To regulate noise levels in dense populations, the European Union and the European Parliament enacted the Environmental Noise Directive (END) in 2002. END’s objectives determine a population’s exposure to noise through mapping, provide public access to environmental noise information, and establish action plans based on the mapping results.
Noise modeling and mapping need to be addressed in agglomerations—areas of dense population or industrial activity. The action plans are intended to preserve the environmental noise quality of those areas with desirable levels, while reducing levels in areas where there is a potential for negative impact. In Scotland, noises caused from road, rail and air traffic, and industrial activities are required to meet END compliance.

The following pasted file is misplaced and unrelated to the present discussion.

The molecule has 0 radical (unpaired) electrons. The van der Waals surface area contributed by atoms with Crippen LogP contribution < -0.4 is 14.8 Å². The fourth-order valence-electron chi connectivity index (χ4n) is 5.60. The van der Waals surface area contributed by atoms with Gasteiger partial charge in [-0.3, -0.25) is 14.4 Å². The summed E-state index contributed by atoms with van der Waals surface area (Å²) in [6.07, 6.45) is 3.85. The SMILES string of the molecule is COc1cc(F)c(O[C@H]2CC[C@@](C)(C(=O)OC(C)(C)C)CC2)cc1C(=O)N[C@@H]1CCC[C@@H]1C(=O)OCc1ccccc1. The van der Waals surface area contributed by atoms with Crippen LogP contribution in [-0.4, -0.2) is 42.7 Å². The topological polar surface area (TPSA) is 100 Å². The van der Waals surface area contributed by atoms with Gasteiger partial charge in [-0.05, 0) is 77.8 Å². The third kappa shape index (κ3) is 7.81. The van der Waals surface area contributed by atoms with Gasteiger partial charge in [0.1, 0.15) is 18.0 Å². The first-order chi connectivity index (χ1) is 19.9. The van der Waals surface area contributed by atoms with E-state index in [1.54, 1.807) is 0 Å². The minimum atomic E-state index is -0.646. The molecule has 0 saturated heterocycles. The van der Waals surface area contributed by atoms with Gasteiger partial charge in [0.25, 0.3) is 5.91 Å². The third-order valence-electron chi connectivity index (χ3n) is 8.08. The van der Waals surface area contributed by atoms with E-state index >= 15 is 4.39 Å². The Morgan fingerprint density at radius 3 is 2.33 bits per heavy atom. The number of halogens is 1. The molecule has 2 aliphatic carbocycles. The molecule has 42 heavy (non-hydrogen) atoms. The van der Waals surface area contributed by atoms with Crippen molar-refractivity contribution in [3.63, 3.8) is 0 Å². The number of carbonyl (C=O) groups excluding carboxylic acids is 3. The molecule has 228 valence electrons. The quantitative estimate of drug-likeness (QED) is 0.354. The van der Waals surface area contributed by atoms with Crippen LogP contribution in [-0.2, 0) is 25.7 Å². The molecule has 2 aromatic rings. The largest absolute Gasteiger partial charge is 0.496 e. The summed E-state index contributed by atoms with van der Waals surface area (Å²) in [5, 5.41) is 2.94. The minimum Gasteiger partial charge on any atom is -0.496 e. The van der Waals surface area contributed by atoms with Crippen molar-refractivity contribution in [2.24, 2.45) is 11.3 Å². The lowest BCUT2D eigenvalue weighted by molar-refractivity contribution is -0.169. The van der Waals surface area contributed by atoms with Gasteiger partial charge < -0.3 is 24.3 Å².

AECOM developed an automated noise mapping tool to help the Scottish government track noise levels and ensure compliance across the country, including Glasgow, Edinburgh, Aberdeen, and Dundee. Our scope of services also included data collection and preparation, noise modeling and strategic noise map generation and analysis. The tool created a functional map that better interpreted areas of greatest need for noise abatement.
Our approach integrated traditional 3D noise mapping software with a geographical information system tool. The result significantly improved output graphics by producing noise contours for the maps and helping to automate the data handling at multiple stages by streamlining detailed spreadsheets that contained information about noise exposure on each property. The noise maps resemble heat diagrams with clear hotspots indicating areas with the greatest noise, making it easier to understand and accurately interpret information at a glance.
Our unique prioritization scoring tool makes it possible to identify where to take action first by pinpointing areas where the most people are affected by noise. This information is proving critical to the Scottish government’s strategic approach to address noise exposures.